Federal Employees News Digest
VA institutes new 'religious symbols' policy
- By FEND Staff
- Jul 08, 2019
The Department of Veterans Affairs this month announced that is has revised policy and directives regarding “religious literature, symbols and displays at VA facilities,” with an aim to adapt to court decisions and to better protect religious freedoms for vets and their kin—all “while ensuring inclusivity and nondiscrimination,” as a VA press release noted.
The changes—placed in effect on July 3—are intended also to help make policy and procedures at individual VA facilities more consistent, as some of those policies have been “interpreted inconsistently at various VA facilities in recent years, resulting in unfortunate incidents that interrupted certain displays.”
“We want to make sure that all of our veterans and their families feel welcome at VA, no matter their religious beliefs. Protecting religious liberty is a key part of how we accomplish that goal,” VA Secretary Robert Wilkie said in a release. “These important changes will bring simplicity and clarity to our policies governing religious and spiritual symbols, helping ensure we are consistently complying with the First Amendment to the U.S. Constitution at thousands of facilities across the department.”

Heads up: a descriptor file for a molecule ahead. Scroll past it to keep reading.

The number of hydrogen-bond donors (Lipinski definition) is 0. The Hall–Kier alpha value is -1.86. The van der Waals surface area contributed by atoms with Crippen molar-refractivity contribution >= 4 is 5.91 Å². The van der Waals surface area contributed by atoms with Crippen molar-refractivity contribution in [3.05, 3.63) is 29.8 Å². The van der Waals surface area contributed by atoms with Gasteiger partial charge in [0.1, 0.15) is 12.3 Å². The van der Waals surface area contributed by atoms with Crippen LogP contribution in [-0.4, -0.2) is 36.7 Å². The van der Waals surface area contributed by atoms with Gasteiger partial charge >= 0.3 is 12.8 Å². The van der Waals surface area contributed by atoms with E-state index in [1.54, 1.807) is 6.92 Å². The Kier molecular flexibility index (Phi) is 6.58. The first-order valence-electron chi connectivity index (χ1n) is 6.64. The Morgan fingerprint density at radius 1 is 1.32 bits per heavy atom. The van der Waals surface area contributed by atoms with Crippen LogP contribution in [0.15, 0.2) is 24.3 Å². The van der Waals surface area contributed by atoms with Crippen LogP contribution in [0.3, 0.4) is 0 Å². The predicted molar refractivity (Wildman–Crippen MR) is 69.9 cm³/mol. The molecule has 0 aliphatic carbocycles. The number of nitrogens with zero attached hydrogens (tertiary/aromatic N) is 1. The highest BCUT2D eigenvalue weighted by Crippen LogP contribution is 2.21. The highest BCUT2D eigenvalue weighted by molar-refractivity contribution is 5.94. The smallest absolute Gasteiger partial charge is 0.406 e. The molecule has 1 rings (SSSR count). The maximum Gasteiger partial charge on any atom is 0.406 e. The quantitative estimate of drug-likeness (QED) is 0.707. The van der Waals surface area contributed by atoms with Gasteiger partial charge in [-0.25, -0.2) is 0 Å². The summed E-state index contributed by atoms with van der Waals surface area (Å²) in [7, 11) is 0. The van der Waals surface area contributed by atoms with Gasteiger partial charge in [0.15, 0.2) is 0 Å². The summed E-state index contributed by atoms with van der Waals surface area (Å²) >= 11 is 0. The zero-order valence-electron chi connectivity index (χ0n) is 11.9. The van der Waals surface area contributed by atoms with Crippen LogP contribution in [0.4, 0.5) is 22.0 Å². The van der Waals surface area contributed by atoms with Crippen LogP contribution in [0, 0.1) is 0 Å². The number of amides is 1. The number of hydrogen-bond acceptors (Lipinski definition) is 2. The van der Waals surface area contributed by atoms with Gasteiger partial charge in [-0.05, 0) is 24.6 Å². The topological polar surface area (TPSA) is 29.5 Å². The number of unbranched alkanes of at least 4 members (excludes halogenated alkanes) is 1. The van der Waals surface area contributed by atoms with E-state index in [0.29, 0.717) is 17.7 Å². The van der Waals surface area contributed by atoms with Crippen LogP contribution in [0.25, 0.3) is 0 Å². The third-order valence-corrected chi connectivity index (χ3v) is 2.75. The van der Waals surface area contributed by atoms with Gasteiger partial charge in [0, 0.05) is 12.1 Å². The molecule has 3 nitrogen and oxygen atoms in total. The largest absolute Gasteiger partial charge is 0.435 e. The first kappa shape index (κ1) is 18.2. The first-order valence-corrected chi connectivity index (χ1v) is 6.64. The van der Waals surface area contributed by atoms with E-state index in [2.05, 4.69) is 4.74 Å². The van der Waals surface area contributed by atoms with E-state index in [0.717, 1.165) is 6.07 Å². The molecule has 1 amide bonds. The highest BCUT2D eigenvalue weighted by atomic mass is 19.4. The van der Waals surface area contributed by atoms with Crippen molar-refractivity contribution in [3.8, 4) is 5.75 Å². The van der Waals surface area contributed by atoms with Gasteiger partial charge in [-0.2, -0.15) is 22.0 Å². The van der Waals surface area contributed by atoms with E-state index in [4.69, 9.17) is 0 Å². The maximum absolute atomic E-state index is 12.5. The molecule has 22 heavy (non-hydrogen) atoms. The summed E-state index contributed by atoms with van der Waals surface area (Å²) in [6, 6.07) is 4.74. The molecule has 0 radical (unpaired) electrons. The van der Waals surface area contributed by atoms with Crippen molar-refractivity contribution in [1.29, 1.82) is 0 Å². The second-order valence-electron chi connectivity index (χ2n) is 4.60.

The changes should help ensure that patrons of the VA have access to religious literature and symbols at chapels as requested, and the right to representations of faith in publicly accessible displays at facilities throughout the department.
The department published a fuller list of what the policy changes will accomplish, reproduced in full below:
-Allow the inclusion in appropriate circumstances of religious content in publicly accessible displays at VA facilities.
-Allow patients and their guests to request and be provided religious literature, symbols and sacred texts during visits to VA chapels and during their treatment at VA.
-Allow VA to accept donations of religious literature, cards and symbols at its facilities and distribute them to VA patrons under appropriate circumstances or to a patron who requests them.
-The U.S. Supreme Court recently reaffirmed the important role religion plays in the lives of many Americans and its consistency with Constitutional principles. This includes the following values: a display that follows in the longstanding tradition of monuments, symbols and practices; respect and tolerance of differing views; and endeavors to achieve inclusivity and nondiscrimination.